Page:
An unchanged element of human civilisation is the expression of human skill or imagination through a form of art. Evolution played its role in human understanding, but recording actions and thoughts through art was what left a record of “know how” for the next generations. At first, the form expression took was in a language we all understand, imagery. Later, scripts were written, knowledge past on to future generations. We no longer had to start from scratch, but had a cultural heritage to evolve from. Eventually, we wrote books, we read the thoughts of other magnificent minds, we formed ideas not only about what we can see and hear but also about what we think is real. The human mind has gone a long way, passing on this heritage of depth, from one generation to the next.
Works of art are appreciated primarily for their beauty or emotional power. A little bit before the dawn of the internet, children were often advised to write a diary. This helped them express their ideas in a literary way and thus not only reinforce their ability to be better writers, but also has a therapeutic effect, as feelings are vented, finding their way out in some kind of form. These days, weblogs have taken on the purpose of expression and exhibition, thus being a modern form of art. In here, most topics are philosophical. Abstracts from books are featured and short articles. The purpose is to ignite imagination and provide food for thought.
This is the time and the place to read, to write, to discuss, to ponder. Now, how is time defined? Time is the indefinite continued progress of existence and events that occur in an apparently irreversible succession from the past through the present to the future. Time is a component quantity of various measurements used to sequence events, to compare the duration of events or the intervals between them, and to quantify rates of change of quantities in material reality or in the conscious experience. Time is often referred to as a fourth dimension, along with three spatial dimensions.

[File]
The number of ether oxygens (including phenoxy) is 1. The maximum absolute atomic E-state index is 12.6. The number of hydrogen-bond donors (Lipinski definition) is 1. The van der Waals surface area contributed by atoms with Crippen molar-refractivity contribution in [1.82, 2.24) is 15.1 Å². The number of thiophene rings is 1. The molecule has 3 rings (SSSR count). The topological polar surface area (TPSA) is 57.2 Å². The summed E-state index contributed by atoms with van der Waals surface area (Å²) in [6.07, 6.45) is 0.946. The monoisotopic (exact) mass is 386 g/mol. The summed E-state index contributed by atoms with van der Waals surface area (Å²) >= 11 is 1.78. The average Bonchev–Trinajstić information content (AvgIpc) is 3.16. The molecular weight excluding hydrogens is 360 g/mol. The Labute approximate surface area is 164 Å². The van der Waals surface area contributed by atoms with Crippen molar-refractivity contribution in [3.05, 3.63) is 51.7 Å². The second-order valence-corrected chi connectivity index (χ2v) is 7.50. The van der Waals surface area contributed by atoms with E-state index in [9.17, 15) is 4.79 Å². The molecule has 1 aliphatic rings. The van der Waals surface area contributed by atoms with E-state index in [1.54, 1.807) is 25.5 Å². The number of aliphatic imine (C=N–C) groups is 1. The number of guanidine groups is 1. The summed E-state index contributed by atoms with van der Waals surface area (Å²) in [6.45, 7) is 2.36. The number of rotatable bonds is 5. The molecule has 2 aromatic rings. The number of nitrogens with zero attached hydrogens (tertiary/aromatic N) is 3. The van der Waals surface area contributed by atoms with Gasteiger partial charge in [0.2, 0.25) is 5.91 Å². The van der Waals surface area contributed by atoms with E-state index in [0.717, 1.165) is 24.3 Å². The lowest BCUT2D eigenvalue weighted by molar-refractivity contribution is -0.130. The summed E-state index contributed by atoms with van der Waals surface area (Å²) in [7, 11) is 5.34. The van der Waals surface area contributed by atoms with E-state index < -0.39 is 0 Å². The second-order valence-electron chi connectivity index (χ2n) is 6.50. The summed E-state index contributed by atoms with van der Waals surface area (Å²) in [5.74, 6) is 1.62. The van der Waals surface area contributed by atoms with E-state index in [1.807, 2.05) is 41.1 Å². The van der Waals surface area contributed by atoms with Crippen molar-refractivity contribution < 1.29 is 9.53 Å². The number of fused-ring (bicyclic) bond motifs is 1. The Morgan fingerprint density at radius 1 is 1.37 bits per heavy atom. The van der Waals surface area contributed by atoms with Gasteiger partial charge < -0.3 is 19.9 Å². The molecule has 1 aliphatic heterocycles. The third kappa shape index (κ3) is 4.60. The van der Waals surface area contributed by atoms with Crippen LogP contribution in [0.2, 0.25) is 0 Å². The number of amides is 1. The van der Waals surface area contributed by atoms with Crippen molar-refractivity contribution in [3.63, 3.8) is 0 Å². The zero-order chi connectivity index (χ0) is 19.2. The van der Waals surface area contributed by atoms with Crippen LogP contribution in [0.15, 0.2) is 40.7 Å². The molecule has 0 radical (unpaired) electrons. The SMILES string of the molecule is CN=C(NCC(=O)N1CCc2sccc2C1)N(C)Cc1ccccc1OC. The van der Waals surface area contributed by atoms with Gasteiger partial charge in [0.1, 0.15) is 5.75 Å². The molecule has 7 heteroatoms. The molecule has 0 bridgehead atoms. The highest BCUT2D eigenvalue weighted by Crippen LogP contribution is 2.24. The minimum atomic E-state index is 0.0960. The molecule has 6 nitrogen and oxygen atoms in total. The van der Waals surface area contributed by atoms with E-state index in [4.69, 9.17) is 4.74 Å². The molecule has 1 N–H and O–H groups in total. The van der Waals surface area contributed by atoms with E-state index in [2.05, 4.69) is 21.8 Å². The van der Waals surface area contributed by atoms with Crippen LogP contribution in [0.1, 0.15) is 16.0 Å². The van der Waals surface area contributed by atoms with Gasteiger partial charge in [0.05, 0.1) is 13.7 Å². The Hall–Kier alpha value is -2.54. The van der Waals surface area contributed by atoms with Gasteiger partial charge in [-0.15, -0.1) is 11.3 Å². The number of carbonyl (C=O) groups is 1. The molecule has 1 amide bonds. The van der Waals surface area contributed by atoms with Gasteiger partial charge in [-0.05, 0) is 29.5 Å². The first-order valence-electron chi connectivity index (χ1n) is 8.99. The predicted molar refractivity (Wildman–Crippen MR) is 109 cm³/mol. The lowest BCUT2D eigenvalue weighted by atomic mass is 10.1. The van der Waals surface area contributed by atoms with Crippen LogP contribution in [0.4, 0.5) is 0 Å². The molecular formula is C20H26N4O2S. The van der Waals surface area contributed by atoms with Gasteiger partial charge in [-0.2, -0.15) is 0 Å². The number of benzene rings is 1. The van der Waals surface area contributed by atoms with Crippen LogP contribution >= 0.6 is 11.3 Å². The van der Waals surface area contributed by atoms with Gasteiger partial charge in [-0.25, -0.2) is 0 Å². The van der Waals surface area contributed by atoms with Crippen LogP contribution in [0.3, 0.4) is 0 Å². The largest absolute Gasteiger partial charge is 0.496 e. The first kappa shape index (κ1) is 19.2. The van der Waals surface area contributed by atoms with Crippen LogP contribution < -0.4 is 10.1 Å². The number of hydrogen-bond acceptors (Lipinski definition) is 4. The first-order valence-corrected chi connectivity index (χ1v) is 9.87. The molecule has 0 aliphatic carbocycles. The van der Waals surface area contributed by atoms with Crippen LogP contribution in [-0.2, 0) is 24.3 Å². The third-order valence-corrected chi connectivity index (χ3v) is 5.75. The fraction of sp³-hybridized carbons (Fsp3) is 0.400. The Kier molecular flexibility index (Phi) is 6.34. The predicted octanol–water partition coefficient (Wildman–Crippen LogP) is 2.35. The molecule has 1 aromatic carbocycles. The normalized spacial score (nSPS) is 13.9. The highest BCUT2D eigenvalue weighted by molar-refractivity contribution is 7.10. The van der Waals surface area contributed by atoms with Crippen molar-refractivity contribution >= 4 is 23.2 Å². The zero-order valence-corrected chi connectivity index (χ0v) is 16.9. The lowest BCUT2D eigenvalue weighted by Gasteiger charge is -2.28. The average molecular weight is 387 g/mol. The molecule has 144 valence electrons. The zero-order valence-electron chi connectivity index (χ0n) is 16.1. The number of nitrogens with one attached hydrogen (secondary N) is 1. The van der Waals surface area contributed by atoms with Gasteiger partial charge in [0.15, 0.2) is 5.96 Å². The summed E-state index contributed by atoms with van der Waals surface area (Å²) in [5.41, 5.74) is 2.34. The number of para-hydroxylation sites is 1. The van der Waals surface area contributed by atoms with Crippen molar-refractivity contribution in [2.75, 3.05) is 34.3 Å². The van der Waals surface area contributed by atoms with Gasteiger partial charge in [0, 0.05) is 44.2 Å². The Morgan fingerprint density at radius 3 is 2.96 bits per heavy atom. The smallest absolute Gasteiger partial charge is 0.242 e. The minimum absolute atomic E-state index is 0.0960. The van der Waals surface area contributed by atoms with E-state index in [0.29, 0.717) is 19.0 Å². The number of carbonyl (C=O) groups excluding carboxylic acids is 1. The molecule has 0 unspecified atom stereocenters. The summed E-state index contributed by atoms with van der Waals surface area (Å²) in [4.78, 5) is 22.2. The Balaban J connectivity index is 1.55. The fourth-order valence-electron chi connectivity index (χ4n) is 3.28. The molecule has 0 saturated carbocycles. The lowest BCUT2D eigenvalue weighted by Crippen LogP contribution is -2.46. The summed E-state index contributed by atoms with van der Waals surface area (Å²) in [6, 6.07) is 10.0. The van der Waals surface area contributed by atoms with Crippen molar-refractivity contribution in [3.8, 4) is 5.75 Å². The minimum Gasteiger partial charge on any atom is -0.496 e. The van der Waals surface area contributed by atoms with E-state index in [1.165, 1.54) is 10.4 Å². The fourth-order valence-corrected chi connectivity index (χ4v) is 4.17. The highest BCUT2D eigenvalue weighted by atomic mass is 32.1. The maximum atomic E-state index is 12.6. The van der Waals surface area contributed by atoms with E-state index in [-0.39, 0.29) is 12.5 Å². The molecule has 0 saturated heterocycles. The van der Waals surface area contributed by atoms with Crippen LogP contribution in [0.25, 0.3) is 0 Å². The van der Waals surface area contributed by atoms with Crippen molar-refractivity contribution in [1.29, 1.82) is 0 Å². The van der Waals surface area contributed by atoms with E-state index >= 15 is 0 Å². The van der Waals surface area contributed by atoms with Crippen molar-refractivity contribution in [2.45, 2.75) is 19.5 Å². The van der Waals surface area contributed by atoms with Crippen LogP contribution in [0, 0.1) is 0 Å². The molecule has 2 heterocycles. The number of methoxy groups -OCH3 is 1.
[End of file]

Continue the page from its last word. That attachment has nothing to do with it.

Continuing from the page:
Time has long been an important subject of study in religion, philosophy, and science, but defining it in a manner applicable to all fields without circularity has consistently eluded scholars.
The importance of time is that, through time we learn. We learn to adapt, to develop and to cope. As a child, our perception is raw, our emotions fragile, our mind volatile. As we grow, through trial and error, we witness ways in which our personality can be shaped into a variety of forms and we gradually select what suits our character the most. We shape our personality and perception through time and instances. We form an idea of who we want to be, we try moving towards that directions, we observe our self responding to circumstances, we learn more about the psychological mechanisms in place, we learn to cope within the social context we are given and eventually become who we are.